Once, he exercised too hard and bruised his lungs. That’s right, his only significant illness the entire time I’ve known the man was from excessive exercise. I mean, come on.

But New York changed all that. New York, city of infinite Subway germs, city of unknown substances Marcy likes to roll in, city of questionably maintained food carts… New York City got Dan sick. And Dan suffered like a true New Yorker: loudly and often.

Just kidding. The poor guy went from never being sick in his life to being sick on his birthday. He had his first Sick on the Subway experience. His first NYC Urgent Care trip. His first time on the BRAT diet. His first (and good god, hopefully last) night spent laying on the bathroom floor while his devoted wife applied cool washcloths to his sweaty forehead.

It wasn’t exactly the list of firsts we were hoping to add to our NYC list, but it seems like we have to document it, don’t we? So, once more for the memory books, Dan’s first birthday in NYC: prostrate and feverish.

How to Be Grateful in NYC

It’s Thanksgiving! While it’s always good to remember Jake Peralta’s astute observation that, “The pilgrims were murderers and turkey tastes like napkins.” it’s also generally a good idea to practice mindful gratitude when you can. Without the side of colonialism.

"The pilgrims were murderers and turkey tastes like napkins." - Jake Peralta, Brooklyn 99
Image: Brooklyn 99, Season 2 Episode 7

Some days it is very hard to feel actively grateful in New York. Some days, you’ve been away from home for 12 hours and just want to stop working, you navigate the labyrinthine station, round the corner for the last set of stairs down to your platform… and walk straight into a huge pile of vomit and a family of rats noshing on it.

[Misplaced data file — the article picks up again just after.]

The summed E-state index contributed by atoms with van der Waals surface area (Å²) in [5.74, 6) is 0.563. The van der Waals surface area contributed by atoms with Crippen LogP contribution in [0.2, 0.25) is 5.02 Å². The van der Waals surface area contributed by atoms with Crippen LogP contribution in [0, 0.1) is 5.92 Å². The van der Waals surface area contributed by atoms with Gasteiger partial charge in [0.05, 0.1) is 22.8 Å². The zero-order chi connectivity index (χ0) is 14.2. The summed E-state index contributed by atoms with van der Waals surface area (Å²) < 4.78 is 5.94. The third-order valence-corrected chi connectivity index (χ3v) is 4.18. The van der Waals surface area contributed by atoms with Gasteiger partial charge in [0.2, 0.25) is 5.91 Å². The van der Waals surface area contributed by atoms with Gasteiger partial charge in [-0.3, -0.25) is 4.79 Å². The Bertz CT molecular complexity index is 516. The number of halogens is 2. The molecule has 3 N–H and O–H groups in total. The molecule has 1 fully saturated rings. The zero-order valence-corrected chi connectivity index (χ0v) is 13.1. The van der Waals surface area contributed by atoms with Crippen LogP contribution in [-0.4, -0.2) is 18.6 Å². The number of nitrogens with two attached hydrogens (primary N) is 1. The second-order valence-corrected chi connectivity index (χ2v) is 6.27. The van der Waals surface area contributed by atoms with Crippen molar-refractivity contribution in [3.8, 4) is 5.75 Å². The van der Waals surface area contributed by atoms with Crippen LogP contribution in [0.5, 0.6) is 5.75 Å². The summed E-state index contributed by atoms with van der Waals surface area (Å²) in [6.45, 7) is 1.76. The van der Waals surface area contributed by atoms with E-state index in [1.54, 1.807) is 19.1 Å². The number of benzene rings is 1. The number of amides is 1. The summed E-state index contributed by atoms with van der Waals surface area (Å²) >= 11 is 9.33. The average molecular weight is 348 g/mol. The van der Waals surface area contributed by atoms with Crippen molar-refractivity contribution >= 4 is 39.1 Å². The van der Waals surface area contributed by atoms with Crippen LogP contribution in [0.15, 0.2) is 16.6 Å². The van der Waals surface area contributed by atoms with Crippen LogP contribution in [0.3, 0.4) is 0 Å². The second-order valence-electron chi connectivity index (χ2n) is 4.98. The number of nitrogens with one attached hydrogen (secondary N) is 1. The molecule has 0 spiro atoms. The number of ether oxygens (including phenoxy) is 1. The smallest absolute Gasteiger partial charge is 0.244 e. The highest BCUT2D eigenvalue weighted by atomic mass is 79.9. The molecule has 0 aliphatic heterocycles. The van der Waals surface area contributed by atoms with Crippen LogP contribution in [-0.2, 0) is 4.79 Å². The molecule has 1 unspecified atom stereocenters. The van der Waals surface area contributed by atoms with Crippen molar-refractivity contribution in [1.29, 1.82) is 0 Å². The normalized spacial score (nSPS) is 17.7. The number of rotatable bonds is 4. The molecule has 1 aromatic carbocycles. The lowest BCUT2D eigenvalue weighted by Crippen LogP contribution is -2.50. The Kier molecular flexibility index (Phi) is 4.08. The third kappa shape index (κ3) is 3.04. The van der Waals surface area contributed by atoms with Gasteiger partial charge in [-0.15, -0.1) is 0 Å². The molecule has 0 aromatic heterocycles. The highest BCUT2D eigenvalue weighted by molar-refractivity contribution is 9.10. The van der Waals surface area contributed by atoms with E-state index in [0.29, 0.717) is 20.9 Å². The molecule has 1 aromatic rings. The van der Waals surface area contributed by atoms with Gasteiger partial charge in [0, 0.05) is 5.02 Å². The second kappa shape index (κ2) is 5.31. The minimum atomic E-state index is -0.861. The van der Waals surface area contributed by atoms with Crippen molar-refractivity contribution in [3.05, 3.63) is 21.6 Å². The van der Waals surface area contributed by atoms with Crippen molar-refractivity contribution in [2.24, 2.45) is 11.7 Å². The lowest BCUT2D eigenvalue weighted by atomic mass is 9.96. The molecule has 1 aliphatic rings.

Some days, every stranger seems mean or at least indifferent, and you miss the comfort of having your friends and family close to you. Some days the dishwasher and the clothes washer both inexplicably gush gallons of water on the floor. The line at the grocery store wraps around the entire building, and you just want to order takeout and go home, but the heater in your apartment doesn’t turn off so home feels like an actual pit of hell.

My friend Sam, a former New Yorker, once said of her time here, “New York makes people deeply selfish.” I’ve thought about that a lot since moving. I haven’t done a great job of forming new relationships or maintaining the ones I have, beyond Dan and Marcy, and I feel guilty about it constantly. Am I selfish because I don’t schedule more FaceTime calls with my distant friends and coffee hangs with my local friends? But every day, I find myself exhausted in the bone-deep way I was in those gloomy years before I started taking (those sweet, sweet) antidepressants. Too exhausted to do more than get myself to work and back home again. So am I just dealing with a little flare-up of depression brought on by all these major life changes… or has NYC already turned me into an absolute narcissist? I mean, my god, I have started a blog, like, how much more navel gazing could I do??

Either way, it always helps to find very small things to be thankful for in this life. With all that set up out of the way, here it is, a list of things I’m grateful for right here in NYC:

  1. Every day I successfully ride the Subway without being pushed onto the tracks by a passing maniac (my #1 NYC fear) is a day I am grateful for.
  2. Charming curmudgeons is one of my greatest skills in life. Give me an hour with a grump and I guarantee I will win them over. There are so many grouches waiting for me to befriend them in this city! And the last one I met (and charmed, thank you very much) was a colleague and lifelong New Yorker who took me to a little place where I had the best cup of coffee I’ve ever had. Grateful for that!